Meta-Algorithmics: Patterns for Robust, Low Cost, High Quality Systems
Steven J. Simske
Format: PDF / Kindle (mobi) / ePub
The confluence of cloud computing, parallelism and advanced machine intelligence approaches has created a world in which the optimum knowledge system will usually be architected from the combination of two or more knowledge-generating systems. There is a need, then, to provide a reusable, broadly-applicable set of design patterns to empower the intelligent system architect to take advantage of this opportunity.
This book explains how to design and build intelligent systems that are optimized for changing system requirements (adaptability), optimized for changing system input (robustness), and optimized for one or more other important system parameters (e.g., accuracy, efficiency, cost). It provides an overview of traditional parallel processing which is shown to consist primarily of task and component parallelism; before introducing meta-algorithmic parallelism which is based on combining two or more algorithms, classification engines or other systems.
- Explains the entire roadmap for the design, testing, development, refinement, deployment and statistics-driven optimization of building systems for intelligence
- Offers an accessible yet thorough overview of machine intelligence, in addition to having a strong image processing focus
- Contains design patterns for parallelism, especially meta-algorithmic parallelism – simply conveyed, reusable and proven effective that can be readily included in the toolbox of experts in analytics, system architecture, big data, security and many other science and engineering disciplines
- Connects algorithms and analytics to parallelism, thereby illustrating a new way of designing intelligent systems compatible with the tremendous changes in the computing world over the past decade
- Discusses application of the approaches to a wide number of fields; primarily, document understanding, image understanding, biometrics and security printing
- Companion website contains sample code and data sets
fixes), rolling out new features, and supporting new services, plug-ins, and add-ons. The costs of (1) and (2) are therefore relatively fixed, as opposed to the costs of bandwidth—which, if reasonable, are usually passed on to the mobile device owner. For the software producer, then, if all other factors are equal, the code development preference is to have a single codebase. This means either a single (or multiple, compatible, e.g., all Linux-based) mobile platform is supported (e.g., the most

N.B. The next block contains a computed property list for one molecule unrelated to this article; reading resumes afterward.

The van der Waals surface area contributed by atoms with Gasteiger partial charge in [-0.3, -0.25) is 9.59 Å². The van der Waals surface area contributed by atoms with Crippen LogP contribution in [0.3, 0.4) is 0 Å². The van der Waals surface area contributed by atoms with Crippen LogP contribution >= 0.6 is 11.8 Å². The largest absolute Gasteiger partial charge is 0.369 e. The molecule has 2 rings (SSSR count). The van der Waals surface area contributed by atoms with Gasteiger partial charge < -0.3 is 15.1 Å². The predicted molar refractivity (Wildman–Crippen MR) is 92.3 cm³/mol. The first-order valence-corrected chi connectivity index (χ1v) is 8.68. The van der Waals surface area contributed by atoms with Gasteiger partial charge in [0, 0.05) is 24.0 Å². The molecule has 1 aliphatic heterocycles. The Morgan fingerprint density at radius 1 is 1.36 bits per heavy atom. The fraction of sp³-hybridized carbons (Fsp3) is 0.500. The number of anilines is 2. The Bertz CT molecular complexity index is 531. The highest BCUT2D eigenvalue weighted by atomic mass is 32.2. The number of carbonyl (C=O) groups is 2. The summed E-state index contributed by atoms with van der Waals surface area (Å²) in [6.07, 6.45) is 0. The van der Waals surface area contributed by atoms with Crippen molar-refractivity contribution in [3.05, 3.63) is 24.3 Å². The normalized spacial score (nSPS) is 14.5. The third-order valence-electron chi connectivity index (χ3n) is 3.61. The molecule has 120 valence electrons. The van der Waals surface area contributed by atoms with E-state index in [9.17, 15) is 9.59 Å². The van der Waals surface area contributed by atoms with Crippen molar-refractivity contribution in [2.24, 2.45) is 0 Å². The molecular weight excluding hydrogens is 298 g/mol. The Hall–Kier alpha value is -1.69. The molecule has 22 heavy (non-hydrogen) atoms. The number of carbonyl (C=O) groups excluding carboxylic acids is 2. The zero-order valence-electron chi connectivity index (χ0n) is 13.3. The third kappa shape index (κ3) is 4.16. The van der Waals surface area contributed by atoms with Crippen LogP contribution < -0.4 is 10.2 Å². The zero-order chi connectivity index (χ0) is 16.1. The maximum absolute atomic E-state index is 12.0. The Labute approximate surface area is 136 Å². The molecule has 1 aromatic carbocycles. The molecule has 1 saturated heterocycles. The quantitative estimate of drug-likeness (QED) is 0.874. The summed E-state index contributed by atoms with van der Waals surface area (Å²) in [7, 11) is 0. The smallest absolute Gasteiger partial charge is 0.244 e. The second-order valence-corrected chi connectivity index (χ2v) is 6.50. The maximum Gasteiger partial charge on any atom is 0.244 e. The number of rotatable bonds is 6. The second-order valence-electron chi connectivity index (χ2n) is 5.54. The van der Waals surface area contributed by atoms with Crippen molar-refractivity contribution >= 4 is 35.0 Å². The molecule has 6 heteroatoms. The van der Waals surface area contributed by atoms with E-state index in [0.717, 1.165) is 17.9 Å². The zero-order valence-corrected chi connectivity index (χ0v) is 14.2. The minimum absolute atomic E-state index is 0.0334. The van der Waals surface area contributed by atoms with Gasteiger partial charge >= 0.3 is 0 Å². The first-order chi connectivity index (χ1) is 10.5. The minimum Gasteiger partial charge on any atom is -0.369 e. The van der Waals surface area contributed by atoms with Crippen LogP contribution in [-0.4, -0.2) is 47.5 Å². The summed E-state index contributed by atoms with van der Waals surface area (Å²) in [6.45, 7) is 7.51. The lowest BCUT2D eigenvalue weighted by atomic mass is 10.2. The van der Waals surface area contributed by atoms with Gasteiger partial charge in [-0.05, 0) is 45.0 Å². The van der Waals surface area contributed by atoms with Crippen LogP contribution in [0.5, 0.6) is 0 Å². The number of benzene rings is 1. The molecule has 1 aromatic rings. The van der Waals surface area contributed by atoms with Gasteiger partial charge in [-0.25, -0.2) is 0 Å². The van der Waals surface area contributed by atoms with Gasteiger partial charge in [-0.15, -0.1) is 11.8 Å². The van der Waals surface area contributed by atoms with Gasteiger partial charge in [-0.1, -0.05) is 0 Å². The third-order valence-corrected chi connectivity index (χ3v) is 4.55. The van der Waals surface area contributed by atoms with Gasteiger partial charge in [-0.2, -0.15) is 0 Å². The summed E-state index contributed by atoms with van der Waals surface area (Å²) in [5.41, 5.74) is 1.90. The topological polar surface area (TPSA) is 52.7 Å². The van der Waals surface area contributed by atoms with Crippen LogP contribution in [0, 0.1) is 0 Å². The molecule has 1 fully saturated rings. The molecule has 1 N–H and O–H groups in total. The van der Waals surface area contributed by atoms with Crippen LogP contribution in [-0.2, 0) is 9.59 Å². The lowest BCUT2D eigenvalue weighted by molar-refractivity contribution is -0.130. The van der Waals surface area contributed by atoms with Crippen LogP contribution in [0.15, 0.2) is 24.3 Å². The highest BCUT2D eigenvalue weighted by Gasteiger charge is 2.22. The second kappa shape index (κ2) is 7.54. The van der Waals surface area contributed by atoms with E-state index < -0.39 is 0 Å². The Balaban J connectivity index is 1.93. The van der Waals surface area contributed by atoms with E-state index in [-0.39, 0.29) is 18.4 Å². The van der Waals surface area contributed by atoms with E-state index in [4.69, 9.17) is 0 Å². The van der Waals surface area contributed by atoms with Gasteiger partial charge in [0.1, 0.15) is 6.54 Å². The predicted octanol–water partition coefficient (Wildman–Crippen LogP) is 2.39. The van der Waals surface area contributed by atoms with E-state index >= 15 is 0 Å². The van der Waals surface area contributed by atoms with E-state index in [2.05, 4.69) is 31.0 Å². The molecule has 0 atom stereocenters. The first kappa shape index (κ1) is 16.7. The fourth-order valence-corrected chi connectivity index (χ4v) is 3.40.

partitioning of data to closely map to the processing capabilities throughout the distributed system. Finally, parallelism by metaalgorithmics was introduced. Meta-algorithmics are the means by which parallel processing strategies are brought to multiple intelligence generators, each of which acts on the same data and provides output of the same type. First-, second-, and third-order meta-algorithmic patterns are introduced, corresponding to increasing complexity (more variable factors in the
Parallelism by Task 119 reducing a 600 × 600 pixels/in.—or ppi—image to 300 × 300 ppi), is given here: ⎡ ⎤ 1 3 3 1 ⎢3 9 9 3⎥ ⎢ ⎥ D=⎢ ⎥. ⎣3 9 9 3⎦ 1 3 3 1 To ensure that uniform areas do not have a change in image intensity or saturation, the D kernel is normalized so that the coefficients sum to 1.0, as shown here by D : ⎡ 1/64 ⎢ 3/64 ⎢ D =⎢ ⎣ 3/64 3/64 9/64 9/64 3/64 9/64 9/64 ⎤ 1/64 3/64 ⎥ ⎥ ⎥. 3/64 ⎦ 1/64 3/64 3/64 1/64 The down-sampling kernel is centered over pixel P(x,y) and
across the deterrent (see below). The former is aided by using predetermined tile dimensions, while the latter is aided by uniform lighting and relatively compact deterrent size (or high-quality capture, such as with a scanner or vision system). However, these assumptions often fail in the mobile world. For the purposes of describing the use of parallelism by task, we need the following definitions: 1. A tile is a uniformly colored glyph, nominally a square, from which the overall deterrent is
Donoho (2005), and elsewhere. As noted in Bishop (2006), direct solution of the optimization problem created by the search for an optimum margin is highly complex, and some classification engineers may prefer genetic, near-exhaustive, and/or artificial neural network (ANN) approaches to the 10 Meta-algorithmics: Patterns for Robust, Low-Cost, High-Quality Systems Dimension 1 Dimension 2 Figure 1.3 Example decision boundary (solid line) with margin to either side (dotted lines) as defined by